Downtown Santiago also has amazing sights including the Plaza de Armas – the pedestrian area, the Catedral de Santiago, La Moneda – the courtyard of the Presidential house of Chile and much more. If you’re looking for something different Barrio Bellas Artes and Parque Forestal are places Chileans usually visit to enjoy street performers, which is best on Sundays. If you’re in the shopping mood, Parque Arauco is similar to a North American mall. Although we did notice a new shopping complex in the El Golf neighbourhood, which is where all the new high rise buildings are being built.

Essentially what I’m trying to say is there is no lack of activities in Santiago and if you ever stop to wonder what there is to do. Just walk around and you’ll find something that might just peak your interest. If you’re still struggling after that…stop in at a coffee shop, order a Café Cortado (similar to a cappuccino) slow down and just enjoy the view.


Restaurant Review: Candela Lounge

>> Tuesday, September 4, 2012

There has been a lot of construction around the mission area this summer., which has made it a bit difficult to maneuver around. However the construction is well worth it because with it brings news condo developments, upgraded roads and new eateries to a quickly expanding area. One of those restaurants being Candela Lounge. Opened by the owners of the highly successful Alloy Restaurant, Candela features international cuisine, where each dish takes a unique spin with fusion style perfect for this area of town.

Atmosphere: Moroccan inspired setting showcasing a large open bar in the middle of a cozy dining room.

Price Range: up to mid $10s

Food and Wine: I was lucky enough to have been asked to join them on a special media night to sample their amazing food and drinks. I was so excited to tell everybody about this new restaurant that I am actually blogging while on vacation - but how could I wait to share this amazing info?!

At the event we were presented with various hand selected dishes off the menu so we'd get a good understanding of the varieties of food featured at the restaurant. Based on a tapas style concept, their menu is broken down in to six categories, each representing a certain style of cooking or course. Here's a quick summary of each as laid out on the menu (although I could probably go on all day about certain items):

The first ceviche I sampled was the Tuna served with tomato, watermelon and lime. I really enjoyed the contrasting sweetness of the watermelon and the citrusy tomatoes, neither overpowering the delicate tuna. The second ceviche that night was the Scallop with avocado, jalapeño, cilantro and tomatillo. They're definitely more traditional Latin flavours.

The Swordfish had the perfect amount of charred flavour from the grill and was accompanied by salsa verde and caper berries, both adding different forms of acid to the dish. The Flank steak with an Argentinian flare consisted of chimichurri sauce and a creamy mayo to provide the much needed fat and creaminess to the lean steak. The meat itself was grilled a medium rare and only lightly seasoned so it didn't overpower the freshness of the ingredients.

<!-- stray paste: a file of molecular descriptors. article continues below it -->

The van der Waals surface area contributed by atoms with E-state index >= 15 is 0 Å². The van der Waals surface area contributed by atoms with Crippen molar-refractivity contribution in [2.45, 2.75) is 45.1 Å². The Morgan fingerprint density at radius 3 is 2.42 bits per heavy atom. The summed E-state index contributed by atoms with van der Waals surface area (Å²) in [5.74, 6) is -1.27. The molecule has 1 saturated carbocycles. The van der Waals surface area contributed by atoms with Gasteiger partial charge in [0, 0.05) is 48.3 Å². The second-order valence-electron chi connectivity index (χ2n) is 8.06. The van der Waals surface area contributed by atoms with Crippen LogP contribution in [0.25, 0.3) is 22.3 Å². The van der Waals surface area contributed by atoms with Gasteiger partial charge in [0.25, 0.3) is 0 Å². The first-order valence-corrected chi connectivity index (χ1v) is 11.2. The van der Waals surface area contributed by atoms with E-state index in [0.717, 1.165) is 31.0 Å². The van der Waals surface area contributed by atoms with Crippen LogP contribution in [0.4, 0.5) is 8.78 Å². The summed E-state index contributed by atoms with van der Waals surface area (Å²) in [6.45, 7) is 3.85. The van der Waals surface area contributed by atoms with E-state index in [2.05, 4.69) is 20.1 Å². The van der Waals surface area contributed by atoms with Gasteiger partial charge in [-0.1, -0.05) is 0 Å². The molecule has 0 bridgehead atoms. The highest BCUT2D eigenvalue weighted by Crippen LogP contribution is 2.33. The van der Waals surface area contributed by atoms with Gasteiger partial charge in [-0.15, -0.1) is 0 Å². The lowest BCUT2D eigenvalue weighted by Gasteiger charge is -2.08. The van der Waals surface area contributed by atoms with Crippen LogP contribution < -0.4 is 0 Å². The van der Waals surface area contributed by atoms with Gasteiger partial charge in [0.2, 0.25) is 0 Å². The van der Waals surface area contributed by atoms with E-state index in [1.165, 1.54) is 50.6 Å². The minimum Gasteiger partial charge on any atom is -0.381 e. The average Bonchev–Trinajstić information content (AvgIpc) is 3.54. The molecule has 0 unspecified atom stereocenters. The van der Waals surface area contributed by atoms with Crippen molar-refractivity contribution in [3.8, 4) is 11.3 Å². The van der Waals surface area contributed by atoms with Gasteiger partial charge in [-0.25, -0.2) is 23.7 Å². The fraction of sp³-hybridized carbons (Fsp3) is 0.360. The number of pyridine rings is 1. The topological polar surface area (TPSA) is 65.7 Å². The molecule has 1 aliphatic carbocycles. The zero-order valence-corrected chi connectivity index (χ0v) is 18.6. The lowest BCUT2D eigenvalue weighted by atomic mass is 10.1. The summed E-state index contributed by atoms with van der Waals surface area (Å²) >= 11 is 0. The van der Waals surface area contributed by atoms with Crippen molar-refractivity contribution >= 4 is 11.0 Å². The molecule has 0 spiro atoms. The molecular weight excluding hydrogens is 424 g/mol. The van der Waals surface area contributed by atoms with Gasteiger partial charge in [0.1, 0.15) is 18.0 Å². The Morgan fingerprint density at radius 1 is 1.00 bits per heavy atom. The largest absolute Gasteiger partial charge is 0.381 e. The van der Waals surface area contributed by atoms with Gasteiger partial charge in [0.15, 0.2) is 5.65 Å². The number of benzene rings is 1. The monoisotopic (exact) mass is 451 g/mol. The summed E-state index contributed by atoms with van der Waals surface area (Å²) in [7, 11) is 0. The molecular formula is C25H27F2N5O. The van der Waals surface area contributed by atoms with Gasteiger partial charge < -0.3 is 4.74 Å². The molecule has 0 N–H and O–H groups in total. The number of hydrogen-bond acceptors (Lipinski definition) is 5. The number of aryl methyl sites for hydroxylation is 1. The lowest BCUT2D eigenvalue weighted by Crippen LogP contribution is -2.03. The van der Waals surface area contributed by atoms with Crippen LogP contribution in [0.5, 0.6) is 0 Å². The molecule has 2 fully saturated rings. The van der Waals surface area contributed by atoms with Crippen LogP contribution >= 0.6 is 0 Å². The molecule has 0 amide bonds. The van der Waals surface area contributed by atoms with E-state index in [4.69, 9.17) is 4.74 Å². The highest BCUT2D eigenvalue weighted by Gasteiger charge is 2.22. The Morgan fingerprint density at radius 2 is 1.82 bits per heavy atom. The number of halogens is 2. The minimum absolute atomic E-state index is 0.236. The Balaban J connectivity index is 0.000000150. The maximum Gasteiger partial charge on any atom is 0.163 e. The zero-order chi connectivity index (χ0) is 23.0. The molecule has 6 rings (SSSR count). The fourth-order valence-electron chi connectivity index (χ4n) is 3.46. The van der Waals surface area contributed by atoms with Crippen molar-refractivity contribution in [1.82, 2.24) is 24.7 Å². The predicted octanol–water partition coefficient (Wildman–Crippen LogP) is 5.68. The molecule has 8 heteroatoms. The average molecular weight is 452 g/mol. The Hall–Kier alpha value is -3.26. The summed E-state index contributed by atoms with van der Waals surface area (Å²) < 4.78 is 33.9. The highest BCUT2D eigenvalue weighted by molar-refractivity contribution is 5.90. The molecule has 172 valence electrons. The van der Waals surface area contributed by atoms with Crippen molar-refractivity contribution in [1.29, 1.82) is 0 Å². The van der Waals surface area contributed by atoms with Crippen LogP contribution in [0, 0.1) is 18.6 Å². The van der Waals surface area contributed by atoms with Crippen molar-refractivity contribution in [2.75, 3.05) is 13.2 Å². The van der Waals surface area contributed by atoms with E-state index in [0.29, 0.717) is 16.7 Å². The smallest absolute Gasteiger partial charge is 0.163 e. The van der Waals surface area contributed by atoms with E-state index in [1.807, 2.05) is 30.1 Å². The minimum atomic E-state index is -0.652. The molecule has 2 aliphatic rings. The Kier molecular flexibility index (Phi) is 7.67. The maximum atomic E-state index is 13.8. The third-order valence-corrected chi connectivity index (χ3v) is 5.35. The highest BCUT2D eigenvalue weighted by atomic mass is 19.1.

Baked, braised, sautéed
One of the crowd favourites that evening would have had to be the Chicharron. You can't go wrong with this crispy pork belly served with edamame beans and sweet quince. A perfect bite in all regards. The Albondigas which were lamb and pork meatballs were a close second for many foodies, with machego cheese and a sweet tomato sauce. You can definitely taste the gamey lamb but the pork helped to mellow out the flavours and made the meatball more succulent. The last dish from this group was the Striped Bass with a Middle Eastern influence of saffron and israeli couscous. The bass was melt in your mouth flaky, while the couscous gave the dish the needed texture with just slight hints of saffron, which when overused can overwhelm the palate, but not in this case at all.

The Bok Choy was showcased from this category. It was served Asian style with soy, sesame, ginger and topped with a spicyThai chili. For those that are sensitive to spicy, be sure to remove the chili peppers! However, I preferred it with a spicy kick upping the usual soy sauce thats served at your local Chinese joint.

For those looking for just something to nibble on there is the quintessential Cheese & Meat Board featuring iberico ham which can be seen displayed through the kitchen window in the private dining room. Very famous in Spain and other Spanish influenced countries, it's perfect with a great glass of wine! For vegetarians there is the Tunisian Carrot Hummus. A spin on the traditional chickpea hummus. The carrot makes it sweeter and forms a less dense dip.

For those that don't have much of a sweet tooth the Yuzu Yogurt is for you. With roasted rhubarb over lightly tart yogurt and a ginger biscuit. It has just enough sweetness to round out the dinner, plus it's also a healthier option! For those looking for not only sweet but decadent, the Brownie is a perfect fit. It was so soft and moist that we couldn't even pick it up on the skewers and just had to dig in. Normally served with a pistachio gelato and creme anglaise, I can already imagine how the nuttiness of the pistachio would enhance the cocoa flavours.

Candela also features a special cocktail menu created by the owners themselves with drinks like the coconut Pura Vida and a rum based Cherry Sour. They also have a great selection of wine for those looking to pair their tapas with a bit of vino.

My Picks: Tuna Ceviche, Chicharron, Striped Bass

Overall: I am extremely glad that Candela decided to open on 4th. It's definitely going to be bringing a new vibe to the Mission area which is long overdue. The amazing food is really just a bonus to a great looking restaurant with the perfect atmosphere. Construction sometimes isn't all so bad!

Candela Lounge 
1919 4th Street SW
Calgary, AB
(403) 719-0049

Candela Lounge on Urbanspoon